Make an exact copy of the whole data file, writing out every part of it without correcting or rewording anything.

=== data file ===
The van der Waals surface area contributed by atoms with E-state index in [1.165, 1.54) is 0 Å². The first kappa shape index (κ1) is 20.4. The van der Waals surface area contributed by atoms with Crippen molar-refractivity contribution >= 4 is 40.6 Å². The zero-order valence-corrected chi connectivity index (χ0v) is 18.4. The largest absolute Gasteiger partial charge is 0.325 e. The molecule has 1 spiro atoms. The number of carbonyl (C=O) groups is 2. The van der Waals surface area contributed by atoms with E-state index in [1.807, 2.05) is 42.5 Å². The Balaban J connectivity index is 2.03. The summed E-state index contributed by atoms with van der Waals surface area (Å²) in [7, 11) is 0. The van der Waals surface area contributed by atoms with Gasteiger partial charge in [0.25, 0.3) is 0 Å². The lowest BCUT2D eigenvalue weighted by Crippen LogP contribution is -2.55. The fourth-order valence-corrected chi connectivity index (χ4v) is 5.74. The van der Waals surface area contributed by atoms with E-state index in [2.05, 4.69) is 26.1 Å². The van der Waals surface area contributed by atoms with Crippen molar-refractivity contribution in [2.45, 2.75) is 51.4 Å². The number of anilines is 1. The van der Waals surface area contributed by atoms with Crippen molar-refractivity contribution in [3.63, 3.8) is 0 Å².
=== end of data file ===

The van der Waals surface area contributed by atoms with E-state index in [1.165, 1.54) is 0 Å². The first kappa shape index (κ1) is 20.4. The van der Waals surface area contributed by atoms with Crippen molar-refractivity contribution >= 4 is 40.6 Å². The zero-order valence-corrected chi connectivity index (χ0v) is 18.4. The largest absolute Gasteiger partial charge is 0.325 e. The molecule has 1 spiro atoms. The number of carbonyl (C=O) groups is 2. The van der Waals surface area contributed by atoms with E-state index in [1.807, 2.05) is 42.5 Å². The Balaban J connectivity index is 2.03. The summed E-state index contributed by atoms with van der Waals surface area (Å²) in [7, 11) is 0. The van der Waals surface area contributed by atoms with Gasteiger partial charge in [0.25, 0.3) is 0 Å². The lowest BCUT2D eigenvalue weighted by Crippen LogP contribution is -2.55. The fourth-order valence-corrected chi connectivity index (χ4v) is 5.74. The van der Waals surface area contributed by atoms with E-state index in [2.05, 4.69) is 26.1 Å². The van der Waals surface area contributed by atoms with Crippen molar-refractivity contribution in [2.45, 2.75) is 51.4 Å². The number of anilines is 1. The van der Waals surface area contributed by atoms with Crippen molar-refractivity contribution in [3.63, 3.8) is 0 Å².